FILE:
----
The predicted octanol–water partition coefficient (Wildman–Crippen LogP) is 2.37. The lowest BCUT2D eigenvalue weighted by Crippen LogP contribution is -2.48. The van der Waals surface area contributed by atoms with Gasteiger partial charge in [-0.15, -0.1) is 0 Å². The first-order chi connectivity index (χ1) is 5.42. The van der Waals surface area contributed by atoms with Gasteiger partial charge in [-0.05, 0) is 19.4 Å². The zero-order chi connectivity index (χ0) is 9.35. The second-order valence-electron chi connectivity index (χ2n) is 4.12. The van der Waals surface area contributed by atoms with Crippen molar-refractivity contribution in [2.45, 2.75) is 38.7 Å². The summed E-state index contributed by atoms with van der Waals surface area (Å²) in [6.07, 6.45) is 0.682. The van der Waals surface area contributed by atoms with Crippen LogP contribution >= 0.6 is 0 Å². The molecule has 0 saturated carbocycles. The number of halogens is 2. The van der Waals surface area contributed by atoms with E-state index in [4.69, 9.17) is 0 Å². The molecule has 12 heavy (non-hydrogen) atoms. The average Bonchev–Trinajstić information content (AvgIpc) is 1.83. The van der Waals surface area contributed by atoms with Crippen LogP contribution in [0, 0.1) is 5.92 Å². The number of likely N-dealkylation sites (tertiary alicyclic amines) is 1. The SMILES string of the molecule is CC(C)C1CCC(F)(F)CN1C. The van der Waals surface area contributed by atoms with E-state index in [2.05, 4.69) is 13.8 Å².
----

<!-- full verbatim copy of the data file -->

The predicted octanol–water partition coefficient (Wildman–Crippen LogP) is 2.37. The lowest BCUT2D eigenvalue weighted by Crippen LogP contribution is -2.48. The van der Waals surface area contributed by atoms with Gasteiger partial charge in [-0.15, -0.1) is 0 Å². The first-order chi connectivity index (χ1) is 5.42. The van der Waals surface area contributed by atoms with Gasteiger partial charge in [-0.05, 0) is 19.4 Å². The zero-order chi connectivity index (χ0) is 9.35. The second-order valence-electron chi connectivity index (χ2n) is 4.12. The van der Waals surface area contributed by atoms with Crippen molar-refractivity contribution in [2.45, 2.75) is 38.7 Å². The summed E-state index contributed by atoms with van der Waals surface area (Å²) in [6.07, 6.45) is 0.682. The van der Waals surface area contributed by atoms with Crippen LogP contribution >= 0.6 is 0 Å². The molecule has 0 saturated carbocycles. The number of halogens is 2. The van der Waals surface area contributed by atoms with E-state index in [4.69, 9.17) is 0 Å². The molecule has 12 heavy (non-hydrogen) atoms. The average Bonchev–Trinajstić information content (AvgIpc) is 1.83. The van der Waals surface area contributed by atoms with Crippen LogP contribution in [0, 0.1) is 5.92 Å². The number of likely N-dealkylation sites (tertiary alicyclic amines) is 1. The SMILES string of the molecule is CC(C)C1CCC(F)(F)CN1C. The van der Waals surface area contributed by atoms with E-state index in [2.05, 4.69) is 13.8 Å².